23 Sep 2014
All road users are reminded to take extra care on our roads in coming weeks, with a significant increase of heavy vehicles expected during this season’s grain and grape harvests.
The Department of Planning, Transport and Infrastructure (DPTI) Director of Transport Safety, Trent Rusby said there is the potential for a significant increase in truck movements on our roads at this time of year.
"The grain harvest will soon be underway in the Yorke Peninsula, Lower Eyre Peninsula and mid north so it is vital that motorists be on the lookout and drive to the conditions, he said.
"Harvest periods tend to coincide with holiday periods so it is essential holiday makers are very aware of the limitations of heavy vehicles in terms of stopping distances and ease of movement.
"This increase in heavy vehicle movements will continue on the roads until the end of the grain and grape harvest seasons well into the New Year.
"I encourage all motorists and holiday makers to be on the lookout for long vehicles and those with heavy loads, as they take longer to slow down or stop than light vehicles.
"Please also remember to stick to the speed limit and allow yourself plenty of room to
“Also, for safety’s sake we urge heavy vehicle drivers and companies to do the right thing by making sure they are complying with the law and their industry regulations to ensure the roadworthiness of heavy vehicles,” Mr Rusby added.
South Australian Road Transport Association (SARTA) will hold with DPTI speakers a briefing tomorrow at the Port Lincoln Hotel – 1 Lincoln Highway, Port Lincoln - on the transport safety for the grain harvest.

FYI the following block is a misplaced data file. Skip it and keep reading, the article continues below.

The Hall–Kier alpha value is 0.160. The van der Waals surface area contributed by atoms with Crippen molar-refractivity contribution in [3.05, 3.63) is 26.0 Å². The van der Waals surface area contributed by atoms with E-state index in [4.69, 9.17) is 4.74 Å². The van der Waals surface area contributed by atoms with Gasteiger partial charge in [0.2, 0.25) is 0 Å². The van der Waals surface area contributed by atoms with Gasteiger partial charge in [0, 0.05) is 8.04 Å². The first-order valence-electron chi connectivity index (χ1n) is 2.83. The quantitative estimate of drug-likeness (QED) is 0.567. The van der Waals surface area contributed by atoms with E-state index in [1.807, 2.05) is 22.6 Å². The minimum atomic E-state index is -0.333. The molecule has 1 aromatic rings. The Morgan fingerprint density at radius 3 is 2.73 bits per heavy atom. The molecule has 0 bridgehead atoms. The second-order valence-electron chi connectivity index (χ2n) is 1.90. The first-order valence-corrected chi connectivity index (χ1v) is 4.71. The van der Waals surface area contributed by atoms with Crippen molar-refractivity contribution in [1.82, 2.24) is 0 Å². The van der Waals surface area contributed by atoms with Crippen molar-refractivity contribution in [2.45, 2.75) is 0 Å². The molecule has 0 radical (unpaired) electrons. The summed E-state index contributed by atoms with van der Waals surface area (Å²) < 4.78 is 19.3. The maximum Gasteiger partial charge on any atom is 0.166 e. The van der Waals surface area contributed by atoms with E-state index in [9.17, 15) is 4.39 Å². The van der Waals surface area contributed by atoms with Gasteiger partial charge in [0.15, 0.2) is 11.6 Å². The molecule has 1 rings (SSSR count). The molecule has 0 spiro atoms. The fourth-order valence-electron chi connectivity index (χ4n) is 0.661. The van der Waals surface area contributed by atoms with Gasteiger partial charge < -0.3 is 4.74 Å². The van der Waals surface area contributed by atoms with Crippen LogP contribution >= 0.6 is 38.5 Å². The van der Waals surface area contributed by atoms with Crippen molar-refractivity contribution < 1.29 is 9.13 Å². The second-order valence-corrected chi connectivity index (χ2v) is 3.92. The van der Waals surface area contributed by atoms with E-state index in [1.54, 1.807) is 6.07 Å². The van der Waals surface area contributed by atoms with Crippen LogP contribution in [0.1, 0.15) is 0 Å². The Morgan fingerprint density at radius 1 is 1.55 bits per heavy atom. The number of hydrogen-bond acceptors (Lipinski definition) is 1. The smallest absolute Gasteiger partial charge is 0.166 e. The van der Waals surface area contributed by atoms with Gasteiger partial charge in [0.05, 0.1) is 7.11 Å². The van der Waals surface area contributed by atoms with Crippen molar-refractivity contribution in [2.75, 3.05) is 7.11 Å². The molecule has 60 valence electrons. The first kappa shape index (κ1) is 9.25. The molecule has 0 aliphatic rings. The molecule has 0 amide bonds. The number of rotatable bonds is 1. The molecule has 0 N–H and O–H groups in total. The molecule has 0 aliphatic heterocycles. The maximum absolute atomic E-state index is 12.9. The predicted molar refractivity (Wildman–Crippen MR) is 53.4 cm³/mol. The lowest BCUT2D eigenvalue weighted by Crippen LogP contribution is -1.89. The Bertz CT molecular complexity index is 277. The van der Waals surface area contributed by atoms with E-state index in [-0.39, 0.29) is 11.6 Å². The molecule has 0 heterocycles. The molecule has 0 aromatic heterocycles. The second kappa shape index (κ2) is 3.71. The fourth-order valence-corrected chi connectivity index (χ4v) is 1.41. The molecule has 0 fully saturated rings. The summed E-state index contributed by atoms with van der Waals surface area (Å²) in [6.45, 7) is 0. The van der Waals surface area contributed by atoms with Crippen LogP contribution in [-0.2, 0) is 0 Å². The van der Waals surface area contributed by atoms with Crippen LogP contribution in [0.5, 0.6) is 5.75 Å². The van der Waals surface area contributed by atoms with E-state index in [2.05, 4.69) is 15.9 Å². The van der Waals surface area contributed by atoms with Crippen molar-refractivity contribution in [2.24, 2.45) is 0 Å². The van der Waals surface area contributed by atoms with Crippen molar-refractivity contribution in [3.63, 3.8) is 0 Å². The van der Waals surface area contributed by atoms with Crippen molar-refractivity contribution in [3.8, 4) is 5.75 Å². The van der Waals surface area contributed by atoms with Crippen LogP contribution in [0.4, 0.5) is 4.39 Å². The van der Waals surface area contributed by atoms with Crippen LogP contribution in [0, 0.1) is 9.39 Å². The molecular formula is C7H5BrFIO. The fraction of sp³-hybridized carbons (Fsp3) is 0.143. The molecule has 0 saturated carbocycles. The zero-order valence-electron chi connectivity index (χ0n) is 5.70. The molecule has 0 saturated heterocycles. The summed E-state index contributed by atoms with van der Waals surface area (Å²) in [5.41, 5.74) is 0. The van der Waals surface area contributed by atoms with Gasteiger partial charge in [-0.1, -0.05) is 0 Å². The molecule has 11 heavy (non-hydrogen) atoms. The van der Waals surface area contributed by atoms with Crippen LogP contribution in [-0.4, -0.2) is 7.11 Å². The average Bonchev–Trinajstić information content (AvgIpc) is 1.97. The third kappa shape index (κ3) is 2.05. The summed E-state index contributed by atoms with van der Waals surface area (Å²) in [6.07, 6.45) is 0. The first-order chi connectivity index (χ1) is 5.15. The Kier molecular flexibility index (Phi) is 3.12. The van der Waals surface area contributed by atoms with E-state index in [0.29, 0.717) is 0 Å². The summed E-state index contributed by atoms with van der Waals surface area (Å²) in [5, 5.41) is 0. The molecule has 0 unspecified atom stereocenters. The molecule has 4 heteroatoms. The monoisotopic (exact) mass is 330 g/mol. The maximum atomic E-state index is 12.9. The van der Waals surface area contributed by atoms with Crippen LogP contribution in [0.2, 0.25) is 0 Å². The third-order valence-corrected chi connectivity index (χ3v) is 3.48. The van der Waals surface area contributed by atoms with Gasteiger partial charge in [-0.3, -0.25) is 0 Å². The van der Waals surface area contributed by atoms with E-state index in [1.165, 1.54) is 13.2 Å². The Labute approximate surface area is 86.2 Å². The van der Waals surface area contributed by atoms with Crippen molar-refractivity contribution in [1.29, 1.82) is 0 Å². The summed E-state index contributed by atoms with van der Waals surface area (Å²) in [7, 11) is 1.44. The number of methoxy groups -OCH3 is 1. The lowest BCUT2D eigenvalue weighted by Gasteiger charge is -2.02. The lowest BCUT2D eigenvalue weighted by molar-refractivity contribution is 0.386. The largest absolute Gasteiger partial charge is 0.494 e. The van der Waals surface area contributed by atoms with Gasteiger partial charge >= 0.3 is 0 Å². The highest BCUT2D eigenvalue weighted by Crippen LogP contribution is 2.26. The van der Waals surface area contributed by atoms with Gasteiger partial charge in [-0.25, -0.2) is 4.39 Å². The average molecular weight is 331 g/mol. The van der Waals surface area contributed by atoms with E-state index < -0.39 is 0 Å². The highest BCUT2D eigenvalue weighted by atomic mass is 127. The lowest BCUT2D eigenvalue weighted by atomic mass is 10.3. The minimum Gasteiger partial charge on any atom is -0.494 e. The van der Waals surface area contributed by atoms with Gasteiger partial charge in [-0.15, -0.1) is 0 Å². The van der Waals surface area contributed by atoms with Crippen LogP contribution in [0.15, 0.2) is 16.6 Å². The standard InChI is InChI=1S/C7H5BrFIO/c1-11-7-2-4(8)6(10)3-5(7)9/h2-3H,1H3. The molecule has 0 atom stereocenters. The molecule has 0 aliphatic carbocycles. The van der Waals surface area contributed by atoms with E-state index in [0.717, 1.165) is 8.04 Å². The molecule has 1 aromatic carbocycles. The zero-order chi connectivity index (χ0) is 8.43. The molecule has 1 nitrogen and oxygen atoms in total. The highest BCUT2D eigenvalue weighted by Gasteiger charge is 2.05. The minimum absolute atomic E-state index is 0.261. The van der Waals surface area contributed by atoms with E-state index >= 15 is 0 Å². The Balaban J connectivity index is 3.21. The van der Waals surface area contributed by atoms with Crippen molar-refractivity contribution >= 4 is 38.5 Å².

DPTI investigation and compliance officers will discuss steps that need to be taken to ensure grain is moved safely from the farm gate.
Last season 270 thousand truck movements were recorded as grain was transported from farms to silos. In total 150 trucks breached their mass limits, with five drivers responsible for 42 offences.
The State Government will continue to work with SAPOL, the trucking industry, pastoralists and businesses to ensure the road is safe for all users during this year’s grain harvest.
The department has committed to improve safety along its transport networks and to provide some practical responses to incidents of object throwing.
The South Australian Government conducted an audit of speed cameras to ensure they are operating for safety purposes and not to raise revenue.
The lowered motorway constructed as part of the $801 million Torrens Road to River Torrens Project Torrens will be opened to traffic on Saturday 29 September.
Preliminary works for the upgrade of the Main North Road intersection with Dalkeith Road and Smith Road are currently underway, with Telstra early works to commence from Wednesday 5 September.